Note: This article has been excerpted from our resource Are We Building Trust?
There are many ingredients that come together to create a deep and meaningful small-group experience. Without a doubt, two of these ingredients are trust and authenticity. When these are present, group members can open up about their struggles and victories in a way that allows others to walk with them toward spiritual growth. They can also ask difficult questions and share serious doubts without fear of judgment.
Conversely, when trust and authenticity are lacking, a small group is doomed to biblical small talk and pseudo-growth. While there are a number of factors that contribute to a group's ability to be open and honest with each other, one of the most important is the modeling of the leader. Small-group leaders have an amazing amount of influence on the culture of the group. If the leader models trust and authenticity, group members are likely to follow suit.
Use this assessment to determine how well you are modeling trust and authenticity to your small group. Want an even more accurate picture? Have your coach fill out this assessment for you after visiting your group, or ask your small-group members to fill it out and then compare their results to yours.
Assign a number between 1 and 10 to each of the following statements.
0: Strongly Disagree 5: Neither Agree nor Disagree 10: Strongly Agree
1. _____ I value being understanding over being right.
2. _____ When I need to challenge something that's been said, I do so gently.
3. _____ I share relevant details of my own struggles and victories.
4. _____ I tell group members when I'm not sure of an answer.
5. _____ I talk about the importance of trust during group meetings.
6. _____ I intentionally move the group past small talk.
7. _____ I admit when I am wrong and take responsibility.
8. _____ I have never shared things that were meant to be kept confidential.
9. _____ I maintain eye contact when talking to people.
10. _____ I listen to each person's perspective, even when I disagree.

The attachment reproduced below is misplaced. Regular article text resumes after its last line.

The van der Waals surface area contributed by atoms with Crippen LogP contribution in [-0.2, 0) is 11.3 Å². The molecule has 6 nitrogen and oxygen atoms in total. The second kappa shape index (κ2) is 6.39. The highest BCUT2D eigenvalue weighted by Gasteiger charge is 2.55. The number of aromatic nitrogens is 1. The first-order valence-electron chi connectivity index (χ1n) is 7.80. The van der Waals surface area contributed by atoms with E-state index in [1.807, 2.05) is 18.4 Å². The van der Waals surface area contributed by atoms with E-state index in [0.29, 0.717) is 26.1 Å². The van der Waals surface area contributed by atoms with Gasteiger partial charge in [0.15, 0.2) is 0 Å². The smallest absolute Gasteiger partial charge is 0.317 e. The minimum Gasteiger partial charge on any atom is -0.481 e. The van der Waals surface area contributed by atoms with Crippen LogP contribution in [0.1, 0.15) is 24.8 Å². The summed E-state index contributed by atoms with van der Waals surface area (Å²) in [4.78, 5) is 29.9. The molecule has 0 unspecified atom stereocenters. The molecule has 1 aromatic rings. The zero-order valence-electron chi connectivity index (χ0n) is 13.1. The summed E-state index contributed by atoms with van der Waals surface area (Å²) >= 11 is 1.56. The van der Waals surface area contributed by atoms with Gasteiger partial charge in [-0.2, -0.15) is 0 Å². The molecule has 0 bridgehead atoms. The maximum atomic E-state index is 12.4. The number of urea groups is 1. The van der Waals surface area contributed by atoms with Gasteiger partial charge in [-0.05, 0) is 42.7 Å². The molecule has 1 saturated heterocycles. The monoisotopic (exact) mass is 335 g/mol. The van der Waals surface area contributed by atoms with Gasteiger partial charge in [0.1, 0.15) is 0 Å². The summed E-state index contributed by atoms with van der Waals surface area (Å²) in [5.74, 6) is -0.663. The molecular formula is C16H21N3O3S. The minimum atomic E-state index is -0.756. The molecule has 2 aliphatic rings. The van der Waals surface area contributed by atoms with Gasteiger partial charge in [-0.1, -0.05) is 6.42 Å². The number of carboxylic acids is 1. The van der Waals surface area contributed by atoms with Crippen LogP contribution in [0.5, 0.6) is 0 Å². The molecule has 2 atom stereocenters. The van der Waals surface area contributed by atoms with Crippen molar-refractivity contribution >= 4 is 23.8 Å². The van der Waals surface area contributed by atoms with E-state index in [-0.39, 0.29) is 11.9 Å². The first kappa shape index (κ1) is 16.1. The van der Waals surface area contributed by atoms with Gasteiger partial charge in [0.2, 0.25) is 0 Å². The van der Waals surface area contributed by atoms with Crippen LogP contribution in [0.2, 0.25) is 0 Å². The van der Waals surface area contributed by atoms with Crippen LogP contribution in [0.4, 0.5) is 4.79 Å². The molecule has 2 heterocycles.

11. _____ I never respond with sarcasm to the things people share.
12. _____ I never make fun of theological positions different than my own.
13. _____ I never gossip about others in the group.
14. _____ I stop and talk to group members at church services and activities.
15. _____ I care about group members' lives and spiritual growth.
16. _____ I ask questions instead of just giving answers.
Total #1-8 _____
Overall Total _____
The scores are broken down into two parts for a specific reason. The first group of questions addresses a small-group leader's overt leadership in the area of authenticity and trust. These are the things that most obviously impact the environment of the group.
The second group of questions addresses a small-group leader's subtle leadership. There are many things that group leaders and members alike don't think about that have a significant impact on how authentic and trusting the group becomes.
Dividing the assessment into these areas can identify potential areas of growth even if the group is fairly trusting and authentic on the whole. Below is a general guide to evaluating the scores for each section and the total score.
- 64 and above: This indicates an excellent job by the group leader in the specific area addressed by this group of questions.
- 40-63: The group leader is doing some things well in this specific area. However, there is also significant room for growth.
- 39 and under: The group leader needs to work hard on improving in the area addressed by this group of questions.
- 128 and above: This indicates an excellent job by the group leader in modeling trust and authenticity and creating a group environment where these things can flourish.
- 80-127: The group leader is clearly doing some modeling of trust and authenticity and creating a group environment where these things can flourish. However, there is also significant room for growth.
- 79 and under: The group leader needs to work hard on improving as a model of trust and authenticity. They are not doing the things that create a group environment where these things can flourish.
Whether the results from this assessment are negative or positive, see it as a blessing. Remember why you agreed to lead a small group in the first place. I doubt it was so you could always feel comfortable and lead people in shallow conversations. No, you chose to be a leader because you care about your spiritual growth and the spiritual growth of others. The goal is not comfort; it is transformation and authentic community. These things will never happen unless you are real about the things that need to change.
Make some goals to improve how you model trust and authenticity for your group. Be sure to tell your coach, too, so he or she can check in with you and encourage you along the way. Be intentional, and know that God is using you to build a culture of trust and authenticity in your group where everyone can grow. May God bless and guide you as you tackle this honor and responsibility.
—Trevor Lee; copyright 2012 by Christianity Today International.